Called the most "unvirgin" of the Virgin Islands, St. Thomas is for those who want action. It is the shopping mart of the Caribbean, centered on the bustling capital of Charlotte Amalie. The port is also the busiest cruise-ship harbor in the West Indies. To escape the crowds, retreat to the island's famous beaches, including Magens Bay, hailed as one of the most beautiful beaches in the world. The surrounding turquoise sea attracts yachties and fishermen with such trophy-worthy catches as the blue marlin.
Things to Do
Pretty 18th-century buildings surround the harbor of the active port of Charlotte Amalie, where warehouses once filled with pirate booty still stand. See the colorful Caribbean water world from an Atlantis submarine dive. Explore island history in the redbrick Fort Christian. Laze in the white sands at Magens Bay, or seek shade under the coconut palms of Secret Harbour on the East End. For a little seclusion, try Limetree Beach or Vessup Bay.
Spend freely at the designer boutiques and jewelry stores of Charlotte Amalie. Sift through pottery, silk-screened fabrics, candles, and watercolors at Tillett Gardens, or duck into the warehouses on Main Street for island trinkets and clothing. When you tire of French perfumes and Swiss watches, head for Market Square for ackee, cassava, and breadfruit, or buy local crafts and souvenirs from nearby Havensight Mall. Duty-free shopping bargains include china, crystal, perfumes, jewelry (especially emeralds), Haitian art, clothing, watches, and items made of wood.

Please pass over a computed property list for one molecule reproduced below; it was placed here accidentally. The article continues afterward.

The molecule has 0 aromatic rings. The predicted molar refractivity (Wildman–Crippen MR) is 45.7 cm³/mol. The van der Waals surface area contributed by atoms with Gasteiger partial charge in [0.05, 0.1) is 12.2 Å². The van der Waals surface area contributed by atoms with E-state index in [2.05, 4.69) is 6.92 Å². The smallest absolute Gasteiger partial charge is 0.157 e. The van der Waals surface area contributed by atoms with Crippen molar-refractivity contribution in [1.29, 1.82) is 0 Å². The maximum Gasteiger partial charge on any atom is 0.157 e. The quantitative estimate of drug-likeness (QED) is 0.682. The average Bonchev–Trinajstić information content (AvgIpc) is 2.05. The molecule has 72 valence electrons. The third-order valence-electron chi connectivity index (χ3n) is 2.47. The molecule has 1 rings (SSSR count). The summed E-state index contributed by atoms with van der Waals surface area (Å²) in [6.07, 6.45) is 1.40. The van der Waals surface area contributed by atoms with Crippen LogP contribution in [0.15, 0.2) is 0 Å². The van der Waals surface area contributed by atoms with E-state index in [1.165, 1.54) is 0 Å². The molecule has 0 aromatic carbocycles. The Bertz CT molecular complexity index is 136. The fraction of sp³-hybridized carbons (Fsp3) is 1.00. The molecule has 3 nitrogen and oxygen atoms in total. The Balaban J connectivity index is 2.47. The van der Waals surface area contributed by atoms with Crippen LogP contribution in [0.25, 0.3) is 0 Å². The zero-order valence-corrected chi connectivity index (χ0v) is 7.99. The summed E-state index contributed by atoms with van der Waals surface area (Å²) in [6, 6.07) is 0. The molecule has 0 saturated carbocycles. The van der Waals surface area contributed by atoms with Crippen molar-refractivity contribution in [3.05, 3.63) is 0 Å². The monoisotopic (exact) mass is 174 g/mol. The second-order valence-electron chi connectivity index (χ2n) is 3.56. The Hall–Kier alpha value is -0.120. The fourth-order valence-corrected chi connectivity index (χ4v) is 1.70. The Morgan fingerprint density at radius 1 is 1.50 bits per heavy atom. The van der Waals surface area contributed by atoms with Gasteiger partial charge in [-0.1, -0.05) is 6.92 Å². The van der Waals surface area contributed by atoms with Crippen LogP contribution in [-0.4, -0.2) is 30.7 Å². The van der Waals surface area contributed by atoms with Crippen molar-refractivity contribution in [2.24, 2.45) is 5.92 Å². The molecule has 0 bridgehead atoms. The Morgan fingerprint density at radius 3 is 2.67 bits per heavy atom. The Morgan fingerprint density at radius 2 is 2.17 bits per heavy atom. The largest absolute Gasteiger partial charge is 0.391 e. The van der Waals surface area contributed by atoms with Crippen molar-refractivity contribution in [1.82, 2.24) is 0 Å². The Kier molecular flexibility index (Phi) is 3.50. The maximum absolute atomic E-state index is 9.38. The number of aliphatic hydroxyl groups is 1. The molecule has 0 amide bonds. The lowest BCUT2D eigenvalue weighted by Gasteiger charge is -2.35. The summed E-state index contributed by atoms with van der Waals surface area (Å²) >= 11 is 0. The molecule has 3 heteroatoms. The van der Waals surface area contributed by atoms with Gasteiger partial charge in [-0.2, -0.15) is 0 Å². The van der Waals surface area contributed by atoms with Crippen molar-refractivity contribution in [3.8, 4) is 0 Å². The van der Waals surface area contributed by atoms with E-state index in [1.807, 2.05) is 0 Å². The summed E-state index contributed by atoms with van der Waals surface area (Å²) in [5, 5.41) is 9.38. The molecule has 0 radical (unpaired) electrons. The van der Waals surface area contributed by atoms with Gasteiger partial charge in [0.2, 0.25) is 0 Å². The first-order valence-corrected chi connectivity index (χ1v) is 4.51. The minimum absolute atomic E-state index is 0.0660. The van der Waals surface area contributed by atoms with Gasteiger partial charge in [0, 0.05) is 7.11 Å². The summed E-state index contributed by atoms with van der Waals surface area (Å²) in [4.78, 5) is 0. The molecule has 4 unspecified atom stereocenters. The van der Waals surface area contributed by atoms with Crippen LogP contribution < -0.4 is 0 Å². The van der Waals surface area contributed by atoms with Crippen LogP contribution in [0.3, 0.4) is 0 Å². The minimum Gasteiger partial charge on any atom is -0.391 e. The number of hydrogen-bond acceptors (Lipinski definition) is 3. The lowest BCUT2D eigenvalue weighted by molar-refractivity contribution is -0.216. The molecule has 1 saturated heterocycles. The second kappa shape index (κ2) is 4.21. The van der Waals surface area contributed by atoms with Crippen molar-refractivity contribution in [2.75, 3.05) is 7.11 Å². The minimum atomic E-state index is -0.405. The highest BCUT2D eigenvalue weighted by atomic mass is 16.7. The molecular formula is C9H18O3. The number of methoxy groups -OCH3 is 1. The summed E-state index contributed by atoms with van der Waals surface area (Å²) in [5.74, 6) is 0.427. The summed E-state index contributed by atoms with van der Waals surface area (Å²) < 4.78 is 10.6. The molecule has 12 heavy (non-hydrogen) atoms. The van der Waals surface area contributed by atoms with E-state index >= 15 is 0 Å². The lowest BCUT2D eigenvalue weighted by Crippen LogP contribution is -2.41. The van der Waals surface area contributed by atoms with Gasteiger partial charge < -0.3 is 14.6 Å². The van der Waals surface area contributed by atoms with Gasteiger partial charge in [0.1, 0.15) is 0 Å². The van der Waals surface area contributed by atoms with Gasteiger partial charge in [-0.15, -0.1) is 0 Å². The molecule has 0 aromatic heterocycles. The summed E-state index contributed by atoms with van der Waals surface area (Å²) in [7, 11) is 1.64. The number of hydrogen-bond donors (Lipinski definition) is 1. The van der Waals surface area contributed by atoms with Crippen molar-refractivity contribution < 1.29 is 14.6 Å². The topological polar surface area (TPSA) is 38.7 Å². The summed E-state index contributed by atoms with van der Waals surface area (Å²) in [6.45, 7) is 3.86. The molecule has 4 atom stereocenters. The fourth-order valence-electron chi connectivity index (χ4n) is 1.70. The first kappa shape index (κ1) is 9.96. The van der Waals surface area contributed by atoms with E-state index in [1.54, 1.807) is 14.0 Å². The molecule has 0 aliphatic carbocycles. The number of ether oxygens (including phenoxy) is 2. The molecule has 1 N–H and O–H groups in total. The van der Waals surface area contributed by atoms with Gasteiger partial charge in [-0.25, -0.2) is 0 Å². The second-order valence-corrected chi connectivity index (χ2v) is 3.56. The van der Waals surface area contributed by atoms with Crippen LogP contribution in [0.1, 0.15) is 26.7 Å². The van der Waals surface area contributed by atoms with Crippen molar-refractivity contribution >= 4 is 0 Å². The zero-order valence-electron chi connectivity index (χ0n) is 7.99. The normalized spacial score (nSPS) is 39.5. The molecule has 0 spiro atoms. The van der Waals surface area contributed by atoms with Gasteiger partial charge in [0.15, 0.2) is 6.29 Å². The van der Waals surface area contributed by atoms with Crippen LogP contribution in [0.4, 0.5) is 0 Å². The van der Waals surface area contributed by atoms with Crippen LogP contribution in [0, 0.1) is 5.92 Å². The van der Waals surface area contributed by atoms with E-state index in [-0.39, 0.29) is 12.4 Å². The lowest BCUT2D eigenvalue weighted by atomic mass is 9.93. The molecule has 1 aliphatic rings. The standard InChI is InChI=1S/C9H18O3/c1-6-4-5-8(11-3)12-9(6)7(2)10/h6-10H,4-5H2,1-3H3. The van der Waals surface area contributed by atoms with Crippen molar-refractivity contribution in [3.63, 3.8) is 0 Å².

Nightlife & Entertainment
St. Thomas sizzles with the most extensive nightlife in the U.S. or British Virgin Islands. Charlotte Amalie still swings with waterfront pubs and bars, but much of the action has shifted to the bars and restaurants of Frenchtown. The big hotels have the most lively options, and after a day in the hot sun, you can wind down with a cocktail and local fungi band playing traditional music on homemade instruments.
Restaurants & Dining
St. Thomas adds an eclectic mix of cuisines — including American, Italian, Mexican, and Asian — to its spicy Caribbean palate. Charlotte Amalie is dense with restaurants, but the East End has a variety of spots as well. Seafood specialties abound, such as "ole wife" and yellowtail at waterfront dining rooms, or splurge on Coral Bay crab cakes served with island rémoulade on an elegant terrace. Most local restaurants serve johnnycake, a popular fried, unleavened bread.